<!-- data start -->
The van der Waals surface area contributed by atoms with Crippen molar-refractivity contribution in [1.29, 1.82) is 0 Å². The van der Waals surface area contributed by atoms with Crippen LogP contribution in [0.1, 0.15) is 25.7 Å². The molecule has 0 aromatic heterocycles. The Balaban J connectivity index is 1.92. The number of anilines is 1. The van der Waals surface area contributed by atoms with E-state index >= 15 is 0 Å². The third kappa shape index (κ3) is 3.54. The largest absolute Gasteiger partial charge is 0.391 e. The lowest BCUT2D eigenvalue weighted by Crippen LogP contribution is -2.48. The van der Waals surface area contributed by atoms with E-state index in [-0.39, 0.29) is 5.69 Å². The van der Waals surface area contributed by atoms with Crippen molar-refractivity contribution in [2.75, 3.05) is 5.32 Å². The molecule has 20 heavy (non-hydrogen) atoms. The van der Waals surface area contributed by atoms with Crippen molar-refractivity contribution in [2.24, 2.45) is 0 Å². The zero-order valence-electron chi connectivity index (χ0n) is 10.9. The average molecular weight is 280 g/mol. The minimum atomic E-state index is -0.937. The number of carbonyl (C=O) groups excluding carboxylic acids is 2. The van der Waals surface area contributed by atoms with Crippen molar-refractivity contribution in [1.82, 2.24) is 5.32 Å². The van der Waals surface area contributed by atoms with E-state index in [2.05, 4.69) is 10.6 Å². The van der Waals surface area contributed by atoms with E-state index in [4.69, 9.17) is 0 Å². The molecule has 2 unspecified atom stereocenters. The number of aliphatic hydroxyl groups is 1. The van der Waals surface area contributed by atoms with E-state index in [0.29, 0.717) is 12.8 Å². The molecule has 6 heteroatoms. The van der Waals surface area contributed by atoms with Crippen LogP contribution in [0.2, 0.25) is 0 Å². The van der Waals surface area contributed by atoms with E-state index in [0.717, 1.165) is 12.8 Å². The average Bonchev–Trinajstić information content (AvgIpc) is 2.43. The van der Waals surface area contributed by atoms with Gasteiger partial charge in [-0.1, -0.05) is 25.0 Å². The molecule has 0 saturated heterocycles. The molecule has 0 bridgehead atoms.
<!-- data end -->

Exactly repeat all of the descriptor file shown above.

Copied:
The van der Waals surface area contributed by atoms with Crippen molar-refractivity contribution in [1.29, 1.82) is 0 Å². The van der Waals surface area contributed by atoms with Crippen LogP contribution in [0.1, 0.15) is 25.7 Å². The molecule has 0 aromatic heterocycles. The Balaban J connectivity index is 1.92. The number of anilines is 1. The van der Waals surface area contributed by atoms with E-state index >= 15 is 0 Å². The third kappa shape index (κ3) is 3.54. The largest absolute Gasteiger partial charge is 0.391 e. The lowest BCUT2D eigenvalue weighted by Crippen LogP contribution is -2.48. The van der Waals surface area contributed by atoms with E-state index in [-0.39, 0.29) is 5.69 Å². The van der Waals surface area contributed by atoms with Crippen molar-refractivity contribution in [2.75, 3.05) is 5.32 Å². The molecule has 20 heavy (non-hydrogen) atoms. The van der Waals surface area contributed by atoms with Crippen molar-refractivity contribution in [2.24, 2.45) is 0 Å². The zero-order valence-electron chi connectivity index (χ0n) is 10.9. The average molecular weight is 280 g/mol. The minimum atomic E-state index is -0.937. The number of carbonyl (C=O) groups excluding carboxylic acids is 2. The van der Waals surface area contributed by atoms with Crippen molar-refractivity contribution in [1.82, 2.24) is 5.32 Å². The van der Waals surface area contributed by atoms with E-state index in [2.05, 4.69) is 10.6 Å². The van der Waals surface area contributed by atoms with E-state index in [4.69, 9.17) is 0 Å². The molecule has 2 unspecified atom stereocenters. The number of aliphatic hydroxyl groups is 1. The van der Waals surface area contributed by atoms with E-state index in [0.29, 0.717) is 12.8 Å². The molecule has 6 heteroatoms. The van der Waals surface area contributed by atoms with Crippen LogP contribution in [0.2, 0.25) is 0 Å². The van der Waals surface area contributed by atoms with E-state index in [0.717, 1.165) is 12.8 Å². The average Bonchev–Trinajstić information content (AvgIpc) is 2.43. The van der Waals surface area contributed by atoms with Gasteiger partial charge in [-0.1, -0.05) is 25.0 Å². The molecule has 0 saturated heterocycles. The molecule has 0 bridgehead atoms.